Date of Award

Spring 5-5-2024

Document Type


Degree Name

MCM - MA Clinical Mental Health Counseling


Expressive Therapies


Angelle Cook


The Hero’s Journey (Campbell, 1949) is a common narrative structure throughout ancient mythology and modern storytelling which describes the transformation of a hero through a journey of trials and represents the experience of psychological healing throughout various cultures. Because of the ancient and common nature of this structure and the psychological importance of personal narrative and storying even from an early age (Boyd, 2018; Klees, 2016), this thesis hypothesizes that a client’s experience throughout psychotherapy will follow the stages of the Hero’s Journey and that invoking this structure within the therapy room, particularly for drama therapists, will empower clients toward change and transformation. This thesis lays out the three stages of the Hero’s Journey (departure, initiation, and return) and key subsections of each stage and draws parallels with client’s progression through drama therapy and dramatic reality. The literature on psychotherapy and narrative supports the empowering structure of the Hero’s Journey and framing client’s experiences in therapy as heroic. For drama therapists, exploring the history of the Hero’s Journey grounds the work of drama therapy in the past and promotes spiritual integration into the therapy room. Though some work has been done to integrate the Hero’s Journey with certain drama therapy interventions (Klees, 2016; Minerson, 2017) the work has been limited in scope. This thesis aims to draw parallels throughout all drama therapy processes in therapy with the Hero’s Journey and to encourage therapists to promote empowerment and transformation in their clients through this narrative structure.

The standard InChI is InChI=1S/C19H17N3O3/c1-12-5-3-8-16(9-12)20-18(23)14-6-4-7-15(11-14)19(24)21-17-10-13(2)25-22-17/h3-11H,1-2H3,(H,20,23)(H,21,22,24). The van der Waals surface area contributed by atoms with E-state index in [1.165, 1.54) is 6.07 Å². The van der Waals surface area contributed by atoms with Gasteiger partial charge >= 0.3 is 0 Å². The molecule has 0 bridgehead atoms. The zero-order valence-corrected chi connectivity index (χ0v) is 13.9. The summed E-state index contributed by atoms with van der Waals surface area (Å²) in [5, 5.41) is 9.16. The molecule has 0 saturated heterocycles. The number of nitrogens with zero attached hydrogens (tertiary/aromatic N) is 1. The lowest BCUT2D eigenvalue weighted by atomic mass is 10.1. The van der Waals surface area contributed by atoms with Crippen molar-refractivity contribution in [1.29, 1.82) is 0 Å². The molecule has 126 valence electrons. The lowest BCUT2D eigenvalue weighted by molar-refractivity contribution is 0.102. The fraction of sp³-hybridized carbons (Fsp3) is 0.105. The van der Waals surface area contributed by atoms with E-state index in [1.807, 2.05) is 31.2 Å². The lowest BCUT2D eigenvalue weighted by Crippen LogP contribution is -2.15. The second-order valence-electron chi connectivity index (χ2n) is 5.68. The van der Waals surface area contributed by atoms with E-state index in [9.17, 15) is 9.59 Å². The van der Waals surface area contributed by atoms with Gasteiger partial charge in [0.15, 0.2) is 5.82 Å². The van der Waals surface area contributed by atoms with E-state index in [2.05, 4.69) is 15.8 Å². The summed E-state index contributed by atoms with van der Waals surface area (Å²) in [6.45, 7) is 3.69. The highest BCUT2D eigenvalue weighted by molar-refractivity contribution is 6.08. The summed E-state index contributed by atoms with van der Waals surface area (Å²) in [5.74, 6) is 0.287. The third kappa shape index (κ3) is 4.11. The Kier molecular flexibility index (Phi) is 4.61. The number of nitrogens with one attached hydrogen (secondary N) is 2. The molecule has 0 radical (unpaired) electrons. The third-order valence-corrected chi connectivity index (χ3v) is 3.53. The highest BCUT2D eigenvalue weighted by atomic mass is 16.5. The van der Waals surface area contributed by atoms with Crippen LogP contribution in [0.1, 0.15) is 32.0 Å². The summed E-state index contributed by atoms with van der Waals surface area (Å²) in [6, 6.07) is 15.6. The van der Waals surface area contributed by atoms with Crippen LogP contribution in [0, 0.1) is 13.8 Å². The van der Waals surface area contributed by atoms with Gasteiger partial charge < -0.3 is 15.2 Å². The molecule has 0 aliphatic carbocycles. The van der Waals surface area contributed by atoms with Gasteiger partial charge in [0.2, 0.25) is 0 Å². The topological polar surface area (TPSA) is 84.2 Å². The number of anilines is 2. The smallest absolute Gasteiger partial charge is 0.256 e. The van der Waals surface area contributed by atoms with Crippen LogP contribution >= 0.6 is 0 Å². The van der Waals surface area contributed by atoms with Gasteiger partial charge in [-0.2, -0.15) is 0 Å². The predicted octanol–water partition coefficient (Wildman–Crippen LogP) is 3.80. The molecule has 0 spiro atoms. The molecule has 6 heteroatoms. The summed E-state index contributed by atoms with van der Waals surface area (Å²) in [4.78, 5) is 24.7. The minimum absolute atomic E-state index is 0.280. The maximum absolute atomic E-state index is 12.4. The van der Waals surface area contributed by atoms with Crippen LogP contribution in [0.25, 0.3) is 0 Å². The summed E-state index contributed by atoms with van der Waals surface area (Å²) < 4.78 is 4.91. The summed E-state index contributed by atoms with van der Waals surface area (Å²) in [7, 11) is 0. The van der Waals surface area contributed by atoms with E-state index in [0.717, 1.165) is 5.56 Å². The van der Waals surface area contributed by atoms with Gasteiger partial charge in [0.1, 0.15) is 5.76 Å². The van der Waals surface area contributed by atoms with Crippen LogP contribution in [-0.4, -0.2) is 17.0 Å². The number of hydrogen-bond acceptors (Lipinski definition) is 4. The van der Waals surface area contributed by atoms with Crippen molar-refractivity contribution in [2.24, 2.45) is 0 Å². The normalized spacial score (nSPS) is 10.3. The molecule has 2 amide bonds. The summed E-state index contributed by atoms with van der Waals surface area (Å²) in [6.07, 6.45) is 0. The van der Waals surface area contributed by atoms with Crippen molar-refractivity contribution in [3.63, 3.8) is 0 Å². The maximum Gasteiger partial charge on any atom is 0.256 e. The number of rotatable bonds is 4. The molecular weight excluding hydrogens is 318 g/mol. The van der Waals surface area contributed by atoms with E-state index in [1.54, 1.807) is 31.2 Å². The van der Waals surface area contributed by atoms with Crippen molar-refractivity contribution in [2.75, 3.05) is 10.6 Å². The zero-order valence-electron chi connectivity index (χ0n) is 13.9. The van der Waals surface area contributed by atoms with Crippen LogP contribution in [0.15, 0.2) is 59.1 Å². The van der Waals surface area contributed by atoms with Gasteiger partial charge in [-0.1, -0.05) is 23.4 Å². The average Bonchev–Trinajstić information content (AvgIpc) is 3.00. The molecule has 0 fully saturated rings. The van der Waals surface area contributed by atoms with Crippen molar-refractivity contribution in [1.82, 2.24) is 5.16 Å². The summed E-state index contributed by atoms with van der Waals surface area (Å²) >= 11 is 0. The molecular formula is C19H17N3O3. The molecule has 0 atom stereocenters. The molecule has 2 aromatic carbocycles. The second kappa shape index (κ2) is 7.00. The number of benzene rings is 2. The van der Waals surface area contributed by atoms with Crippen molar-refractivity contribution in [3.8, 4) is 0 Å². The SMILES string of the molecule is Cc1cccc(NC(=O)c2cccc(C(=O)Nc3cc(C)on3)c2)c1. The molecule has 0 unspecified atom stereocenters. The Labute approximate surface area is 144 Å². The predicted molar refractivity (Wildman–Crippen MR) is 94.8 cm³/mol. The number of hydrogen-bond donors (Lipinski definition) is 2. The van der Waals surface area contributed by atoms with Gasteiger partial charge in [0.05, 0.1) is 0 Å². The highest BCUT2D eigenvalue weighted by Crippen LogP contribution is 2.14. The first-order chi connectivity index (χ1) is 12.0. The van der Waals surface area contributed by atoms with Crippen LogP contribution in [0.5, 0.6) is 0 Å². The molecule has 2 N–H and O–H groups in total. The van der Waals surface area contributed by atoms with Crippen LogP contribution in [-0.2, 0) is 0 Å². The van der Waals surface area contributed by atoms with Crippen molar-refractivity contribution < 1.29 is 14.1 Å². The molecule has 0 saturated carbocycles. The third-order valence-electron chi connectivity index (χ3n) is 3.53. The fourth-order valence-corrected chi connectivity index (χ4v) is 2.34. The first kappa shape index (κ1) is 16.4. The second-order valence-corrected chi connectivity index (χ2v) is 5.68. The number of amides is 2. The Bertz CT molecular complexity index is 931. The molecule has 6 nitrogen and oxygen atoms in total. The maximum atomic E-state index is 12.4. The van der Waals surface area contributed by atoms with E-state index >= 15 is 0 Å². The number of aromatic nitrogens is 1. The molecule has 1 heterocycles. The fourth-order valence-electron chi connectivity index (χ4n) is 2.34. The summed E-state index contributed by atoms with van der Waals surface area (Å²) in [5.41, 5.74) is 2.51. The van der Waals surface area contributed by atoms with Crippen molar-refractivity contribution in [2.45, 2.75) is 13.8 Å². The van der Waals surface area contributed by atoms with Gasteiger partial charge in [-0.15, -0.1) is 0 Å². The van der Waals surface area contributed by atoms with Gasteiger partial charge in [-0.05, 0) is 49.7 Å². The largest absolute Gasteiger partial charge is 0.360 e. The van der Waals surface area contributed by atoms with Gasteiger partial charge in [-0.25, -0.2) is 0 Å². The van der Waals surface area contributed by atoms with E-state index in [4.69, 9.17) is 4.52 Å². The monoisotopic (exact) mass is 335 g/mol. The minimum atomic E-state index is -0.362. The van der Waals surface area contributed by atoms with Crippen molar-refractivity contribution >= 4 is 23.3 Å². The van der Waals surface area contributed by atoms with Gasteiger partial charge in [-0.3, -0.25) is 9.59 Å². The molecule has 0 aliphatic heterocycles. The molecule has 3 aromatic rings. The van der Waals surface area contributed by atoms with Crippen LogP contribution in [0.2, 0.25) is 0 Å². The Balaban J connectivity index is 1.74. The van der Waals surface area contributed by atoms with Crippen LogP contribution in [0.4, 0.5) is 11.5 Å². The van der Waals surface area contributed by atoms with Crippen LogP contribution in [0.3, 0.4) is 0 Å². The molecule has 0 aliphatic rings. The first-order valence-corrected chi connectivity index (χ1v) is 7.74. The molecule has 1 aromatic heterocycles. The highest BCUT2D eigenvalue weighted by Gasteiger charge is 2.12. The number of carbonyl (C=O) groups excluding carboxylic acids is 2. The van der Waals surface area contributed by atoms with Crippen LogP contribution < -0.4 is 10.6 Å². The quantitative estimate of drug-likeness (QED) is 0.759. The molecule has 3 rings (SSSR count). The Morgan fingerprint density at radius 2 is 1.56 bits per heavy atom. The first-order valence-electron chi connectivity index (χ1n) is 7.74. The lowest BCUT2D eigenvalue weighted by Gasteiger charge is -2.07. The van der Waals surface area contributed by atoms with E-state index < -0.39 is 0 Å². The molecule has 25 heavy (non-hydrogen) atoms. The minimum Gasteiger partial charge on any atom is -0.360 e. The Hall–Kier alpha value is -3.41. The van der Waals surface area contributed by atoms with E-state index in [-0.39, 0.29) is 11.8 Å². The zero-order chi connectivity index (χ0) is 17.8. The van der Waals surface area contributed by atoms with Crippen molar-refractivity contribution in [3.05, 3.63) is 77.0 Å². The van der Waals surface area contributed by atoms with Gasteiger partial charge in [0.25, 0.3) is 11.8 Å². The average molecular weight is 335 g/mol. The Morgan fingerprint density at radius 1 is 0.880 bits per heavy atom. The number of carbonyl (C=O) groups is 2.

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Creative Commons Attribution 4.0 License
This work is licensed under a Creative Commons Attribution 4.0 License.




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